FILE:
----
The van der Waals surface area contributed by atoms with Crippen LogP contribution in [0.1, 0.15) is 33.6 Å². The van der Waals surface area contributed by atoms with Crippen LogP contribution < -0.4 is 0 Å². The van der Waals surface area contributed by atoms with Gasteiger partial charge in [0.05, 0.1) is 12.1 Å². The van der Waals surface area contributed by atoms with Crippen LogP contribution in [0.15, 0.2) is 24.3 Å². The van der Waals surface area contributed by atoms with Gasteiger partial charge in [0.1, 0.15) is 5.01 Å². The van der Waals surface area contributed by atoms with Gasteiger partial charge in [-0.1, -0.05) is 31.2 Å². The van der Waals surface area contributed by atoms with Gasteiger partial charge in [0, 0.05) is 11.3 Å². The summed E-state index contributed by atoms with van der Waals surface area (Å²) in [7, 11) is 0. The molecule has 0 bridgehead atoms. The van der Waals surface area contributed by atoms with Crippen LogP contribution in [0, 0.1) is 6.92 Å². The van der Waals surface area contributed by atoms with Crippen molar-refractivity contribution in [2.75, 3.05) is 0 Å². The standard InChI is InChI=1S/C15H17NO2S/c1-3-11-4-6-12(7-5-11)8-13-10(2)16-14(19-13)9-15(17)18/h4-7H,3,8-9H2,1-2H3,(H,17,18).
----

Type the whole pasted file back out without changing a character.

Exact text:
The van der Waals surface area contributed by atoms with Crippen LogP contribution in [0.1, 0.15) is 33.6 Å². The van der Waals surface area contributed by atoms with Crippen LogP contribution < -0.4 is 0 Å². The van der Waals surface area contributed by atoms with Gasteiger partial charge in [0.05, 0.1) is 12.1 Å². The van der Waals surface area contributed by atoms with Crippen LogP contribution in [0.15, 0.2) is 24.3 Å². The van der Waals surface area contributed by atoms with Gasteiger partial charge in [0.1, 0.15) is 5.01 Å². The van der Waals surface area contributed by atoms with Gasteiger partial charge in [-0.1, -0.05) is 31.2 Å². The van der Waals surface area contributed by atoms with Gasteiger partial charge in [0, 0.05) is 11.3 Å². The summed E-state index contributed by atoms with van der Waals surface area (Å²) in [7, 11) is 0. The molecule has 0 bridgehead atoms. The van der Waals surface area contributed by atoms with Crippen LogP contribution in [0, 0.1) is 6.92 Å². The van der Waals surface area contributed by atoms with Crippen molar-refractivity contribution in [2.75, 3.05) is 0 Å². The standard InChI is InChI=1S/C15H17NO2S/c1-3-11-4-6-12(7-5-11)8-13-10(2)16-14(19-13)9-15(17)18/h4-7H,3,8-9H2,1-2H3,(H,17,18).